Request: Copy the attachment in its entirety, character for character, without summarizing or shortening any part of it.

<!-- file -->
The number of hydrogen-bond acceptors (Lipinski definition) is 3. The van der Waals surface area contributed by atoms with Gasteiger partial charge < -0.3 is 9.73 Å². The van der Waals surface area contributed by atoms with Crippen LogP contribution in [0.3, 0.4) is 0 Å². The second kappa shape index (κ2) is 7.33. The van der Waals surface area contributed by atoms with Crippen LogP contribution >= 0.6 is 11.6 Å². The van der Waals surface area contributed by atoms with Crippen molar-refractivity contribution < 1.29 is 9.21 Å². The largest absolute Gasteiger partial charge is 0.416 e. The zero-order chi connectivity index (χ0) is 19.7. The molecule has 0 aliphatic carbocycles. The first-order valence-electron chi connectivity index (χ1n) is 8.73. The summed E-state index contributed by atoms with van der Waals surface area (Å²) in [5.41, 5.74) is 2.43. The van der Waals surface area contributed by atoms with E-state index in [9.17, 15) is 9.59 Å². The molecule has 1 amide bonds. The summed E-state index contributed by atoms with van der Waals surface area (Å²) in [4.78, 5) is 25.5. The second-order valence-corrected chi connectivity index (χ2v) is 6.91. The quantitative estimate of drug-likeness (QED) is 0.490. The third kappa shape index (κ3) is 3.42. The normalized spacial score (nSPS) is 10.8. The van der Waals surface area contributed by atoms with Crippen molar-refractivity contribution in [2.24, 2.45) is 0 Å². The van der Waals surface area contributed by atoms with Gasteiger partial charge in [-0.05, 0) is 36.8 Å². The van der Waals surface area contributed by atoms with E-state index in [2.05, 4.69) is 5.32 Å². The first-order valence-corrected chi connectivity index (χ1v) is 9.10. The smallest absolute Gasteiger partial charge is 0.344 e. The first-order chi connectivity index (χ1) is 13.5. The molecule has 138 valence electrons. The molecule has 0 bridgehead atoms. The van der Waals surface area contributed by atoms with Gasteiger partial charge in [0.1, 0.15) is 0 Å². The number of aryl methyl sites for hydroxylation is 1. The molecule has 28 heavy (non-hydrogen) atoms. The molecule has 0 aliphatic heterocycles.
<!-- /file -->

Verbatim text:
The number of hydrogen-bond acceptors (Lipinski definition) is 3. The van der Waals surface area contributed by atoms with Gasteiger partial charge < -0.3 is 9.73 Å². The van der Waals surface area contributed by atoms with Crippen LogP contribution in [0.3, 0.4) is 0 Å². The second kappa shape index (κ2) is 7.33. The van der Waals surface area contributed by atoms with Crippen LogP contribution >= 0.6 is 11.6 Å². The van der Waals surface area contributed by atoms with Crippen molar-refractivity contribution < 1.29 is 9.21 Å². The largest absolute Gasteiger partial charge is 0.416 e. The zero-order chi connectivity index (χ0) is 19.7. The molecule has 0 aliphatic carbocycles. The first-order valence-electron chi connectivity index (χ1n) is 8.73. The summed E-state index contributed by atoms with van der Waals surface area (Å²) in [5.41, 5.74) is 2.43. The van der Waals surface area contributed by atoms with E-state index in [9.17, 15) is 9.59 Å². The molecule has 1 amide bonds. The summed E-state index contributed by atoms with van der Waals surface area (Å²) in [4.78, 5) is 25.5. The second-order valence-corrected chi connectivity index (χ2v) is 6.91. The quantitative estimate of drug-likeness (QED) is 0.490. The third kappa shape index (κ3) is 3.42. The normalized spacial score (nSPS) is 10.8. The van der Waals surface area contributed by atoms with Crippen molar-refractivity contribution in [2.24, 2.45) is 0 Å². The van der Waals surface area contributed by atoms with Gasteiger partial charge in [-0.05, 0) is 36.8 Å². The van der Waals surface area contributed by atoms with E-state index in [2.05, 4.69) is 5.32 Å². The first-order valence-corrected chi connectivity index (χ1v) is 9.10. The smallest absolute Gasteiger partial charge is 0.344 e. The first-order chi connectivity index (χ1) is 13.5. The molecule has 138 valence electrons. The molecule has 0 bridgehead atoms. The van der Waals surface area contributed by atoms with Gasteiger partial charge in [0.1, 0.15) is 0 Å². The number of aryl methyl sites for hydroxylation is 1. The molecule has 28 heavy (non-hydrogen) atoms. The molecule has 0 aliphatic heterocycles.